Caldecott Medalist, Allen Say, presents a companion to his award-wining Drawing from Memory — the story of his coming-of-age at a military academy and the discovery of what it means to be American.
For Allen Say, life as teen in Southern California was a cold existence. His father, one of the leading hamburger salesmen in Japan, ran a booming burger business, much like McDonald's, and sent Allen to an American military academy, so that his son could learn English and "become a success in life."
As the school's first and only Japanese student, he experienced immediate racism among his fellow cadets and his teachers. The other kids' parents complained about Allen's presence at the all-white school. As a result, he was relegated to a tool shed behind the mess hall. Determined to free himself from this oppression, Allen saved enough money to buy a 1946 Ford for $50 — then escaped to find the America of his dreams!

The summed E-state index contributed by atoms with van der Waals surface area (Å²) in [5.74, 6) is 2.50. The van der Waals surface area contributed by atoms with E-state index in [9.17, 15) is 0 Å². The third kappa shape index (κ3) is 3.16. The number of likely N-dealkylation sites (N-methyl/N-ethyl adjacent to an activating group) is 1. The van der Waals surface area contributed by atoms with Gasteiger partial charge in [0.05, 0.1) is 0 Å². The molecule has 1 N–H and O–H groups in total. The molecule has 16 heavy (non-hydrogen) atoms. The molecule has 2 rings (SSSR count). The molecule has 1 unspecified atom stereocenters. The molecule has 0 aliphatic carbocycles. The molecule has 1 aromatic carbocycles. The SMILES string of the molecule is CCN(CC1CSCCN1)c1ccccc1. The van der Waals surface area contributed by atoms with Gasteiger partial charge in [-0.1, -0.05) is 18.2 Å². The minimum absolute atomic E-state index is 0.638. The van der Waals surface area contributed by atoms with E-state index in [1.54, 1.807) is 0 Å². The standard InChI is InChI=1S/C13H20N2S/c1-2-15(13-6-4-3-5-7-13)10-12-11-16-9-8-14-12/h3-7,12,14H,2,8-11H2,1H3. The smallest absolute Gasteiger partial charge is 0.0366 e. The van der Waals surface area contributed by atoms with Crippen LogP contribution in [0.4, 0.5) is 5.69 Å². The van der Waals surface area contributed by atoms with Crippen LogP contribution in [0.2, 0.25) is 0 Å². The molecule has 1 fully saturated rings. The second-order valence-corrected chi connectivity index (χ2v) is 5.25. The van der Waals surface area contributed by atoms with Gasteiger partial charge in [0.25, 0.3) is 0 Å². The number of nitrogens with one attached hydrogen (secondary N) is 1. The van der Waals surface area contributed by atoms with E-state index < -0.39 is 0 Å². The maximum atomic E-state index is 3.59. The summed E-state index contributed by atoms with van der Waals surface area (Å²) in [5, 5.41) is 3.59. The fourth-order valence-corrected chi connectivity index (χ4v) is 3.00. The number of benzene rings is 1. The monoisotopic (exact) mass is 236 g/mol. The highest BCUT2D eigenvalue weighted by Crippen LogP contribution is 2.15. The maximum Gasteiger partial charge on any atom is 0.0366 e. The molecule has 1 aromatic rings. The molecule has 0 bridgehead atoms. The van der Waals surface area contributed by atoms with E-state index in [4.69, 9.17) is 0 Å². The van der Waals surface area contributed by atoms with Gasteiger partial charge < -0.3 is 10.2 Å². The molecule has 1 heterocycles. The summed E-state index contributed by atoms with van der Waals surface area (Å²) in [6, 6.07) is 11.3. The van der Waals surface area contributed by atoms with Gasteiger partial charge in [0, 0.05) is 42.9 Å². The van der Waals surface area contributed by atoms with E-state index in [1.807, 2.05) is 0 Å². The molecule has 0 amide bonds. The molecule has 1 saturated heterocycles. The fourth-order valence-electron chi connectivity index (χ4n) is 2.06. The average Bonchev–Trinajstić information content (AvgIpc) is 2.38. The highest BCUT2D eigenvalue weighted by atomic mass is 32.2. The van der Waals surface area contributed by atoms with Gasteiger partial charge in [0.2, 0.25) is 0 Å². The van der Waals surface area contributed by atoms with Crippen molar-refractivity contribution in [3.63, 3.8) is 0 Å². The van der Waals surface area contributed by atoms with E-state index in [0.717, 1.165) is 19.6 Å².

In this follow-up to Drawing from Memory, Allen continues to reinvent himself as an author and illustrator. Melding his paintings with cartoon images and archival photos, Allen Say delivers an accessible book that will appeal to any reader in search of himself.
Autobiography and Biography,
Biography and Autobiography,
Comic Books and Graphic Novels